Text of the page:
OAKLAND, CALIF.—Two critical needs—affordable housing and health care— are being met inside Seven Directions.
The new mixed-use development is home to 35 affordable apartments and a 20,000-square-foot medical and dental clinic.
It is a sacred place for Martin Waukazoo, CEO of the Native American Health Center, Inc. (NAHC), a local nonprofit that delivers health services to Native Americans and others in the community.
“It provides healing for the community,” he said at the project's opening.
Eight years earlier, he had contacted Lynette Jung Lee, executive director of the nonprofit East Bay Asian Local Development Corp. (EBALDC), to see if her housing group would work with his health-care organization on a project.
Both firms have been active on the streets of Oakland, and the leaders have known each other for 20 years. They had never teamed to develop a project before, but it made sense to combine their expertise.
“NAHC staff discovered through a client survey that one of the biggest issues their clients were facing at the time was a rapid increase in housing expenses and displacement from the neighborhood,” says Ener Chiu, project manager at EBALDC. “So they committed to solving that problem and approached us about creating a center that would allow them to tackle medical access and housing at the same time. A mixed-use project was how we accomplished that goal.”
Although the two nonprofits worked closely to develop the single building, two distinct and separate projects are inside. NAHC owns the clinic, and NAHC and EBALDC jointly own the housing. The groups entered a complicated airrights subdivision agreement. The nonprofi ts also have a reciprocal easement agreement that provides guidance on the management and maintenance of the common areas and expenses.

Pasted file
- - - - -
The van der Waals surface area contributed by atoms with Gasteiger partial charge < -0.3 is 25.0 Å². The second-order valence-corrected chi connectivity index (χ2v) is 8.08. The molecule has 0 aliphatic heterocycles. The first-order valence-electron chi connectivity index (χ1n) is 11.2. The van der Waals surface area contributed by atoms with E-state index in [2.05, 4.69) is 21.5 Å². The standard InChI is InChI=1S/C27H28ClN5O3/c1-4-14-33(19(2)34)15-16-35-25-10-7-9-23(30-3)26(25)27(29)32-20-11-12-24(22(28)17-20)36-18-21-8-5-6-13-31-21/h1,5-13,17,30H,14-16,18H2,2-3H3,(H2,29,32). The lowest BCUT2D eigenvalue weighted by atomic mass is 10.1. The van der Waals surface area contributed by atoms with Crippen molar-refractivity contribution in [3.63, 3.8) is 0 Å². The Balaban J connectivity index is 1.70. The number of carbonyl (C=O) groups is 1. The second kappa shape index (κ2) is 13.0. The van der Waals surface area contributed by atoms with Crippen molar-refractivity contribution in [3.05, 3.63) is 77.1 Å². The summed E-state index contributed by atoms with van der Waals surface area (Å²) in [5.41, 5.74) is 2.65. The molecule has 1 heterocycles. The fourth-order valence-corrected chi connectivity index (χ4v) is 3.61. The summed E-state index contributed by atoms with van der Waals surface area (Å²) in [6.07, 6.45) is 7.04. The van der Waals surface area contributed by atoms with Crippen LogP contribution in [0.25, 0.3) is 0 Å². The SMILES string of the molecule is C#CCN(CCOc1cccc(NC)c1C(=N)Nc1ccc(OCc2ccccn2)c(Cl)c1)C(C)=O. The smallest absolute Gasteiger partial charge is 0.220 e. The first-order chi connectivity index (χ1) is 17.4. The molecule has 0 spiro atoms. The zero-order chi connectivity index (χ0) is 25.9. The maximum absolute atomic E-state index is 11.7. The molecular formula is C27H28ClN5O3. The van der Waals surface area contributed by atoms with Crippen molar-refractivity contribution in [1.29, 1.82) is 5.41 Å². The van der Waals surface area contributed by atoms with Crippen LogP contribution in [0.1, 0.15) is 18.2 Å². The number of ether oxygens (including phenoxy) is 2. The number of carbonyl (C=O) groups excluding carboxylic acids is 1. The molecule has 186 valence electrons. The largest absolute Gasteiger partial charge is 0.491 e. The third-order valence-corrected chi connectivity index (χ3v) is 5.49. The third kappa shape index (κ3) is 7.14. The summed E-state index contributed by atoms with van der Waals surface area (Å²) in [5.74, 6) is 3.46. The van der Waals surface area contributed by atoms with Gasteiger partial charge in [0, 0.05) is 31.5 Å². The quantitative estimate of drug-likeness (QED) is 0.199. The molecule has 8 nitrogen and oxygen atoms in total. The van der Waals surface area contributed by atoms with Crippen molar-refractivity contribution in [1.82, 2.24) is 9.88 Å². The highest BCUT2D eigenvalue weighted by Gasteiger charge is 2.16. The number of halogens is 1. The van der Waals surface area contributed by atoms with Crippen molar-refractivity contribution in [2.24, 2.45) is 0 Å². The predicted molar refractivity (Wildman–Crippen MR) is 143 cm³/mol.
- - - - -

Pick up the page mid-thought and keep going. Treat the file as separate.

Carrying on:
Culture meets design
To get the needed neighborhood approval, Seven Directions went through several designs. The biggest challenges was working on a small site and creating a building that could incorporate the different uses, says Lee.
The project was designed by Pyatok Architects, a firm that has worked on about 35,000 affordable housing units over the years.
“We had some nice long talks with Marty Waukazoo about the role of culture in the health-care delivery system and building a sense of community,” says Michael Pyatok.
The architect understood that it would be important to include strong expressions of Native American culture in the project. The most noticeable design element is a four-story steel sculpture of an eagle feather that graces the front of the building.
Seven circles are also found within the project, including a large talking circle, a concrete bench that seats about 50 people, in the courtyard.
The $16.4 million housing portion of the development was financed with $6.7 million in low-income housing tax credits (LIHTCs) allocated by the California Tax Credit Allocation Committee and syndicated by MMA Financial.
Seven Directions is an excellent example of an intelligent infill development, says Bernard Husser, managing director of acquisitions at MMA, citing the project's mixed-use and proximity to transportation.
Its strong community ties and broad range of affordability for families earning between 30 percent and 60 percent of the area median income were also important.
The California Housing Finance Agency provided an $8.8 million construction loan and a $1.6 million permanent loan.
Additional funding included a $2.9 million loan from the state Department of Housing and Community Development's Multifamily Housing Program; $4.5 million in predevelopment, construction, and permanent loans from the city of Oakland; $240,000 from the Federal Home Loan Bank of San Francisco's Affordable Housing Program through Bank of the West; and $360,127 in deferred developer fees and general partner equity from EBALDC.
The housing units filled quickly. More than 700 people applied for the development's 17 LIHTC units. There are also 18 Sec. 8 units and one manager's unit.
Carlos Martinez, who works at a dry cleaning business and holds another job at a clothing store, moved with his family from a shelter to one of the apartments. “For me, this is a new beginning,” he said at the development's opening.